Water in the cellars: the state parliament supports residents in Schwabing – Munich
No sign of help. And that for years. The basements and garages of 40 residents between the Mittlerer Ring in the south and the Karl-Arnold-Weg in the north in Schwabing are still flooded with groundwater – and the city is doing nothing to help the people. In the plenary session on Wednesday, the Bavarian state parliament once again unanimously and across party lines took the side of the local residents. “We call on the state government to take action immediately,” says the chairwoman of the environmental committee, Rosi Steinberger (Greens).
The environmental committee in the state parliament has already dealt with the petition twice this year, which the interest group (IG) Grundwasser started in February 2021. And twice, emphasizes Steinberger, a resolution to consider was passed unanimously. A third time on Wednesday. “It is the highest decision-making form of the right of petition,” says Steinberger. The state parliament is thus sending a strong, clear signal to the government and also to the city of Munich.
The reason why the water gets into the basement has been the decisive issue between the municipal department for the environment and climate protection (RKU), the Munich city drainage (MSE) and the interest group for years. The focus is on the rain outlet channel (RAK), which runs under the Karl-Arnold-Weg. The listed buildings on Genter Strasse 13a, built by architect Otto Steidle in 1972, are particularly hard hit. The canal was only built in 1987. Measurements have shown that the groundwater in the southern area of the canal has risen by 60 centimeters since 2015. In the northern part, however, only by ten centimeters.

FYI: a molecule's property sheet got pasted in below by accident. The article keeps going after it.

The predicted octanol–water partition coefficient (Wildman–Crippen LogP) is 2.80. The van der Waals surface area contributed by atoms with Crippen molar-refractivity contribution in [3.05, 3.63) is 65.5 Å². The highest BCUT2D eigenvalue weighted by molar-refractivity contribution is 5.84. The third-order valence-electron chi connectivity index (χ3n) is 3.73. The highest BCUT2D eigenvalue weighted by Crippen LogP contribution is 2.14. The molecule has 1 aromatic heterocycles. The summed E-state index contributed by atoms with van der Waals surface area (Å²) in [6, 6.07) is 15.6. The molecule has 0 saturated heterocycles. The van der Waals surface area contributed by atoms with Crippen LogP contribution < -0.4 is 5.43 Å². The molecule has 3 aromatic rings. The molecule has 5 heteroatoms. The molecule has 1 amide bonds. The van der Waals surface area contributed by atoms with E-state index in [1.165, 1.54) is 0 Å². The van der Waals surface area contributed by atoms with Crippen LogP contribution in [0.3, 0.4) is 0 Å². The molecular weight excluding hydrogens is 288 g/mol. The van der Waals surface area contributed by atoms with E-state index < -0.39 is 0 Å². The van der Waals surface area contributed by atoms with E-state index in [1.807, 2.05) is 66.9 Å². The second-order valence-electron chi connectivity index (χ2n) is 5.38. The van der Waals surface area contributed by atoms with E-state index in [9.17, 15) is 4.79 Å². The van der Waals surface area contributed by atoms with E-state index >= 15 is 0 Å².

The city has repeatedly accused residents of not having built their houses properly. The city repeatedly doubted that the rain outlet channel could be the cause of the rise in groundwater. Several expert opinions refuted this and showed that the rise in groundwater was “clearly” related to the canal, as Benno Ziegler, lawyer for the IG, says. Below he points to a further report by the water management office from August 5th that the SZ is available. It shows on Genter Strasse that there is “an increase in the groundwater level compared to a situation without RAK”. In July 2020, the water had built up to 40 centimeters.
In the meantime, Alt-OB Ude has also joined in
The environmental committee in the state parliament is unanimous: the rain outlet channel is largely the cause of the water problem, the city of Munich is delaying emergency aid. That is a “disregard for the municipal levels and a disregard for parliament,” explains Alexander Flirl (CSU), a member of the state parliament. And above all “a shabby treatment of the homeowners”.
In the meantime, former mayor Christian Ude (SPD) has also switched on. After visiting Genter Strasse 13 four days ago, he wrote on Facebook: “No, that wasn’t an idyllic walk, that was a ‘on-site visit’ in an incomprehensible scandal.” Under him, the city of Munich is asking to take “parliament and reports” seriously. Otherwise the “disgrace” would only get worse.
The member of parliament Robert Brannekamper (CSU) now wants to quickly free up funds for monument protection in the Committee for Science and Art so that money is available to pump the water through a well. “Otherwise the houses on Genter Strasse will rot,” he said. An immediate measure that the homeowners have been waiting for for a long time, as IG spokeswoman Franziska von Gagern emphasizes. The Bavarian Ministry of the Environment must finally really “deal with the issue”, demands Benno Ziegler.
The state parliament reserves the right to take further steps: An “instruction” to the state government is the next possibility and then, as Steinberger says, the so-called “substitute performance”. In the case of Genter Strasse and the other houses, this means: “We pump out and then bill the city of Munich for the costs,” explains the chairman of the environmental committee. In any case, Steinberger no longer sees any scope for discretion. After Christmas they are waiting for clear results. The question will then be: “What has the government done in the last three weeks?”